The Impact of Nutritional Fatty Acids during Pregnancy and Lactation on Early Human Adipose Tissue Development: Rationale and Design of the INFAT Study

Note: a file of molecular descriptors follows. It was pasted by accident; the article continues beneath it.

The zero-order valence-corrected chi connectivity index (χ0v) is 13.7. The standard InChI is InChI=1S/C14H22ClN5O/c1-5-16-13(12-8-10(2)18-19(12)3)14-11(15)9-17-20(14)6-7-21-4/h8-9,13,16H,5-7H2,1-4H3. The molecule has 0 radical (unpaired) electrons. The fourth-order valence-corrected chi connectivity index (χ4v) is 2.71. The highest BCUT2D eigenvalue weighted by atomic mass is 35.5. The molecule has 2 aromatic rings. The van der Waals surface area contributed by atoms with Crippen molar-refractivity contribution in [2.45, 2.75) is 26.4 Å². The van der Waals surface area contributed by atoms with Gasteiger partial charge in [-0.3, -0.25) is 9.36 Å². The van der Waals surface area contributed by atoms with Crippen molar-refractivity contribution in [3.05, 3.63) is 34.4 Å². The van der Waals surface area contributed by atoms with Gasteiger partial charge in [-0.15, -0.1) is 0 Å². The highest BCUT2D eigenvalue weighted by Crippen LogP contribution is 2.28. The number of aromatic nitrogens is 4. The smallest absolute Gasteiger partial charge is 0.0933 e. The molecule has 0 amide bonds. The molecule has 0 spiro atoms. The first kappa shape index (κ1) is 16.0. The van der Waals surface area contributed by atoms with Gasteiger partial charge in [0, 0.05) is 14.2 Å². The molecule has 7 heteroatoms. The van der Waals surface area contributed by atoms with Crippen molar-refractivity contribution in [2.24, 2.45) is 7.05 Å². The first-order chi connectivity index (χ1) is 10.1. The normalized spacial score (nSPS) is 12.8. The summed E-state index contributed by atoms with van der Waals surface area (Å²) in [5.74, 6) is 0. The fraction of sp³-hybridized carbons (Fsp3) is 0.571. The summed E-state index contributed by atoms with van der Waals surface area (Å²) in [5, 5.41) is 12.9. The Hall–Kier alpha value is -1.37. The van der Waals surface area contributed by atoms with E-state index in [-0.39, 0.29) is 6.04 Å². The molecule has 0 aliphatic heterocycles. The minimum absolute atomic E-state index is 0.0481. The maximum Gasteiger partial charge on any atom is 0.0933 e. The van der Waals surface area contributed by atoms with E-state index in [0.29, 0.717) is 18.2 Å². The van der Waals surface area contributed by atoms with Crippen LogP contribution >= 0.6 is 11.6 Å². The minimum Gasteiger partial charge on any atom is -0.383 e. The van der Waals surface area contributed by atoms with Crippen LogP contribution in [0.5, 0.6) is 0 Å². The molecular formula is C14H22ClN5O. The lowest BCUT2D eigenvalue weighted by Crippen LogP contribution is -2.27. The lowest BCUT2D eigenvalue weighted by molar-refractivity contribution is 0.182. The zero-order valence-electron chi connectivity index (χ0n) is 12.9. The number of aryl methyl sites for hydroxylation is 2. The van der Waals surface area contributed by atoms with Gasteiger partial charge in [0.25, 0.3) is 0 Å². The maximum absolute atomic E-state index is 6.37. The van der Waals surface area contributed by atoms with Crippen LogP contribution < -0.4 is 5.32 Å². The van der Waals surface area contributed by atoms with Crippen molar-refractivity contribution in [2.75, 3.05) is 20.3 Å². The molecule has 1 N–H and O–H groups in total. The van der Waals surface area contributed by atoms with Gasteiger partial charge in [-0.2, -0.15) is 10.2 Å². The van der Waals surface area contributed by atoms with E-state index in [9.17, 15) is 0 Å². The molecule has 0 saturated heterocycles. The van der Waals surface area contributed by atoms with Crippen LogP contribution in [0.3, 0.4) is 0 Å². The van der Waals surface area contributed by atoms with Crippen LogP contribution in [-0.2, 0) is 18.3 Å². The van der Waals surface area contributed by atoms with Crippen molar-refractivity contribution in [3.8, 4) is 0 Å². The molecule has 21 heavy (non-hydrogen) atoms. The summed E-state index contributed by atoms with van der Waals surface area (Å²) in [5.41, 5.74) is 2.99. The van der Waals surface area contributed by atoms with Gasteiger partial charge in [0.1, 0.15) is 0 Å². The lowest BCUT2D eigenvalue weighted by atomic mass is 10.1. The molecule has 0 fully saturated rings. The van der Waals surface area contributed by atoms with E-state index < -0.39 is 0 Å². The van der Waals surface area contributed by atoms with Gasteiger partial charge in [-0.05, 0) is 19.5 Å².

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Recent observational studies suggest that mean birth weight and body fat growth in the first year of life have increased continuously over the last decades. Both elevated birth weight and early fat mass are potential risk factors for childhood obesity. Experimental and limited clinical data suggest that the dietary ratio of n-6 to n-3 fatty acids (FAs) during pregnancy is critical for early adipose tissue growth. The aim of this randomized controlled study is to examine the effect of the supplementation with n-3 long-chain polyunsaturated FAs and reduction in the n-6/n-3 ratio in the diet of pregnant women/breast-feeding mothers on adipose tissue growth in their newborns using various methods for the assessment of body fat mass. Measurement of skinfold thickness in the newborn is the primary outcome parameter. Two hundred and four pregnant women will be recruited before the 15th week of gestation and randomly assigned to either active intervention or an isocaloric control diet. This upcoming study will explore the potential of this dietary approach to limit early adipose tissue growth and may contribute to the development of a new strategy for the primary prevention of childhood obesity.

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